Coco Mbassi / Sepia
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Coco Mbassi

"Her smooth style is likely to shake up a few notions about African music. Yes, there are some rhythmically alive selections here, but also a high quotient of songs in which Mbassi's multi-tracked voice is all by itself or accompanied only by piano, an acoustic guitar or a string section with not a percussion instrument to be heard. The approach gives her music the same sort of intimacy as fellow Cameroonian Richard Bona... Lovers of the softer side of African music will want this for its meditative aura and subtle effective use of classical and jazz shadings. - Tom Orr, RootsWorld

Artist's Bio:
Coco comes from Cameroon and is now living in Paris. The path that led her there is a new and different one, bringing her to a relatively unexplored plain - a plain grounded in the African musical tradition in which she was raised, but nevertheless securely rooted in the European music scene with elements of jazz, classical and blues. As a result, the stylistic differences are broken down, and happily evade any attempts to categorize by strict definitions of genre.

And this is how it all began: in Africa during the 70's, children and youths performed and sang a cappella versions of current hits on a small stage in front of the screen before the main feature in the cinema. At the age of seven Coco Mbassi took part in such a compe-tition for the first time in Cameroon's capital, Jaunde, and won the first prize. It was at that stage that she knew that she would be a singer some day.

In 1983 Coco moved with her older sister, who had just turned eighteen, to Paris.Their parents stayed in Cameroon while the two sisters completed high school, and went on to university. In the beginning it was hard going: Coco had to come to terms with the new environment which also involved dealing with the widespread racism that one encounters even in a multi-cultural city like Paris. At first she was fascinated by the European culture and wanted to assimilate as much of it as she could, in order to integrate better. She listened mostly to European pop-music up to the point where she discovered herself again: although she was African herself, she took up African dancing classes and took in everything she could that was connected to the African culture.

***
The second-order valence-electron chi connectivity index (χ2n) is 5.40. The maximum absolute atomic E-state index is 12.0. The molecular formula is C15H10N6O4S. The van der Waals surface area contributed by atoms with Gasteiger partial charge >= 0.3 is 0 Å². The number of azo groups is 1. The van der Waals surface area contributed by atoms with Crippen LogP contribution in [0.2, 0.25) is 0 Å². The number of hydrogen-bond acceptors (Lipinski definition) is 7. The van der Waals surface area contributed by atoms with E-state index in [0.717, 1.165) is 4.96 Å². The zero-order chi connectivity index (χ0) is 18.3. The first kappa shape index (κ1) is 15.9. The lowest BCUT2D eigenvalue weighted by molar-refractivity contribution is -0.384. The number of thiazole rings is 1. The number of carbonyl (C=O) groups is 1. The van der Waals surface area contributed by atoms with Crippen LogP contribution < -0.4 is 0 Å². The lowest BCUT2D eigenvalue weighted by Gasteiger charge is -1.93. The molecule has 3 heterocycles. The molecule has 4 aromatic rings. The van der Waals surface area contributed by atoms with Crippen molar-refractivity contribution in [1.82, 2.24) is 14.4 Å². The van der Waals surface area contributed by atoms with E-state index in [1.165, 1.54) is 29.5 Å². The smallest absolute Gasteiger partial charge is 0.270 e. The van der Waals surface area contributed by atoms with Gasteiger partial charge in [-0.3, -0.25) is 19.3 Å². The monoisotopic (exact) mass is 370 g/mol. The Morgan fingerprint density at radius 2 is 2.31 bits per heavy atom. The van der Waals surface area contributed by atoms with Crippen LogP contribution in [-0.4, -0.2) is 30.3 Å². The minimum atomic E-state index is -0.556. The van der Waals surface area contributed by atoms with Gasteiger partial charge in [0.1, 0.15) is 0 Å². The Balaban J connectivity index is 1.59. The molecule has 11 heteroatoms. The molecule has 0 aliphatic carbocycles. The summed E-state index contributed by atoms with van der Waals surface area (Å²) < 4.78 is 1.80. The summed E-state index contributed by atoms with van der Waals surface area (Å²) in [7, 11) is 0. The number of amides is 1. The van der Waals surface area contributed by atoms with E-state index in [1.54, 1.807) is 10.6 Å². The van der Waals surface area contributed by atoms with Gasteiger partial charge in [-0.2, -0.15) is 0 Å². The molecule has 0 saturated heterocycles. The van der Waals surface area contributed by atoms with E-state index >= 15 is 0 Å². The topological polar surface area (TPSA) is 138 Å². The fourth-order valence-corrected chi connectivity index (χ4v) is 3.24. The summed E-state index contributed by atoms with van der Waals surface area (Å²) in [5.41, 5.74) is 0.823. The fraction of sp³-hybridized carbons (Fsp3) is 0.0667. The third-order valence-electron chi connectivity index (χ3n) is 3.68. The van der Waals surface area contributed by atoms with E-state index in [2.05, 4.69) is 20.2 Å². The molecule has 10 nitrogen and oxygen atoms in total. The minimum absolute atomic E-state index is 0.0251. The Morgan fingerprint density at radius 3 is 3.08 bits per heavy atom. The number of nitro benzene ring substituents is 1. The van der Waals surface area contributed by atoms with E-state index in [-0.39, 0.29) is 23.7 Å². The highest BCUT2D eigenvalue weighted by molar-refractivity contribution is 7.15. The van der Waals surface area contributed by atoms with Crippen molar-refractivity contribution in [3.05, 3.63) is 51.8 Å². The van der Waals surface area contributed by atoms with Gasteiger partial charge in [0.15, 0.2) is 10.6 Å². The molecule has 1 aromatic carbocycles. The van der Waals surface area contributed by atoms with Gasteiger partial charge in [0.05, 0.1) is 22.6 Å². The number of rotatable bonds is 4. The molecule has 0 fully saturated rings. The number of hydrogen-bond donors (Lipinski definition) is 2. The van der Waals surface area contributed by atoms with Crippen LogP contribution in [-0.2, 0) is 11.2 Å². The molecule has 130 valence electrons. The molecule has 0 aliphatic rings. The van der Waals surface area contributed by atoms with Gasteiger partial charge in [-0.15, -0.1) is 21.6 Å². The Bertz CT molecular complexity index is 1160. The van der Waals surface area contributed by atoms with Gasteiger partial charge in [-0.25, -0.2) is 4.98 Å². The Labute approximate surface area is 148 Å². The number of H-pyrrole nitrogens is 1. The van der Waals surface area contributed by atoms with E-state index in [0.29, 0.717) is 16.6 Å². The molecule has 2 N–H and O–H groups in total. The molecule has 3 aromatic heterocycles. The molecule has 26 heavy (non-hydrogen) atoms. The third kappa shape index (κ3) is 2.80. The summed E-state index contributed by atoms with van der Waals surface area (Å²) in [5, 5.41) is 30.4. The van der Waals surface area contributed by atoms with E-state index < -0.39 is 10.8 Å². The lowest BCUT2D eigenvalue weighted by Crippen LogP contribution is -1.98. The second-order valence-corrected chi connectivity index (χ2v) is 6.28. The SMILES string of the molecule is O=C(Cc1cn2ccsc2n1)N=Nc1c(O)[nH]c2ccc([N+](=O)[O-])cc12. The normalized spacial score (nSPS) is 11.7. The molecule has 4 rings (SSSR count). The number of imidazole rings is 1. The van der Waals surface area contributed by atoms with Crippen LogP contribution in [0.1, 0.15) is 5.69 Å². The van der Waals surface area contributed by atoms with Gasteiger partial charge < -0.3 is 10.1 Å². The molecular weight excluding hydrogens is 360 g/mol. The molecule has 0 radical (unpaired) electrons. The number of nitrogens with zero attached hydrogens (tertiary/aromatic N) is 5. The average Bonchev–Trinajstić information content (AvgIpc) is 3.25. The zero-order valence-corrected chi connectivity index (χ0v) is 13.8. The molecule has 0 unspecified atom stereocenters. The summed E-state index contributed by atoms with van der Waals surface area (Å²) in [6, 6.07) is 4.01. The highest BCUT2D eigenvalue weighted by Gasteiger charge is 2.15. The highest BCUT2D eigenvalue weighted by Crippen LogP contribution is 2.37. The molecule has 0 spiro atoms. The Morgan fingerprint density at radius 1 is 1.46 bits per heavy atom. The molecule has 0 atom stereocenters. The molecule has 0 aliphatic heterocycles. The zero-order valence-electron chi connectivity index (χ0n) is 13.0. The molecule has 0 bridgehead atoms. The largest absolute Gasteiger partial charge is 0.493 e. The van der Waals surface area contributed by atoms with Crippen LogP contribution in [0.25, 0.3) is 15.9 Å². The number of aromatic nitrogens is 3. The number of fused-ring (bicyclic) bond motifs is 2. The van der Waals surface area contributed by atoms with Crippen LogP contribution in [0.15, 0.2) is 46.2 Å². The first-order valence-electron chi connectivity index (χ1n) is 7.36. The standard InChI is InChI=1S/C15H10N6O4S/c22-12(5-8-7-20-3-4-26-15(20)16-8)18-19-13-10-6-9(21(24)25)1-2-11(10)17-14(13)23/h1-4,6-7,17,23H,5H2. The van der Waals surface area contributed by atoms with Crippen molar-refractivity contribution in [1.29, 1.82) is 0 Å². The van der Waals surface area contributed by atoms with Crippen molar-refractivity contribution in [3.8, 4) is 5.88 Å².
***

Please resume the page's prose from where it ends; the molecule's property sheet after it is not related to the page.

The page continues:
In the beginning of the nineties she began to work in Paris as a background singer. She has sung in the French-African gospel choir "The Cherubs" and has worked with French and international stars like Salif Keita,Touré Kunda, Dee Dee Bridgewater and Manu Dibango, both in the studio and on stage. Coco can also be heard on the 1999 CD release of Cameroon's grande-dame of Bikutsi, Anne Marie Nzie. Coco's breakthrough came in 1996, when she was awarded the "Prix Découverte" by Radio France International for the song "Muengue mwa Ndolo". This song was the first complete song she had recorded! With help in the form of sponsorship from the RFI she performed at internationally important festivals like the Afrika Festival Würzburg, Festival d'été du Quebec and others. In the course of these years she also gave birth to two sons. Combining this surprising success with a family life often proved to be difficult, and as a result, a few more years were required until Coco Mbassi could complete her first solo record, "Sepia".

The words to the songs are written in her mother tongue, Duala. These words are often found combined with jazzy, minimalist and classical arrangements, where vocal polyphony and African rhythm continue to play an important role. Coco Mbassi composes her own pieces and writes the words. Although her husband - who is a classical double-bass teacher - exercises a strong influence on her writing, in her childhood she was exposed to a wide variety of music in the home, from Händel, Makossa and big band jazz. The central theme of her songs are everyday aspects of human existence like love, friendship, and family life, coupled with a profound Christian religiosity which Coco celebrates frequently with an abundance of music and songs at masses in the free Christian community in Paris. Coco's songs tell stories that are often based on personal life experience. It's these stories and feelings that make her songs what they are today, memories made up of those old sepia-colored (black & white) photographs from home…

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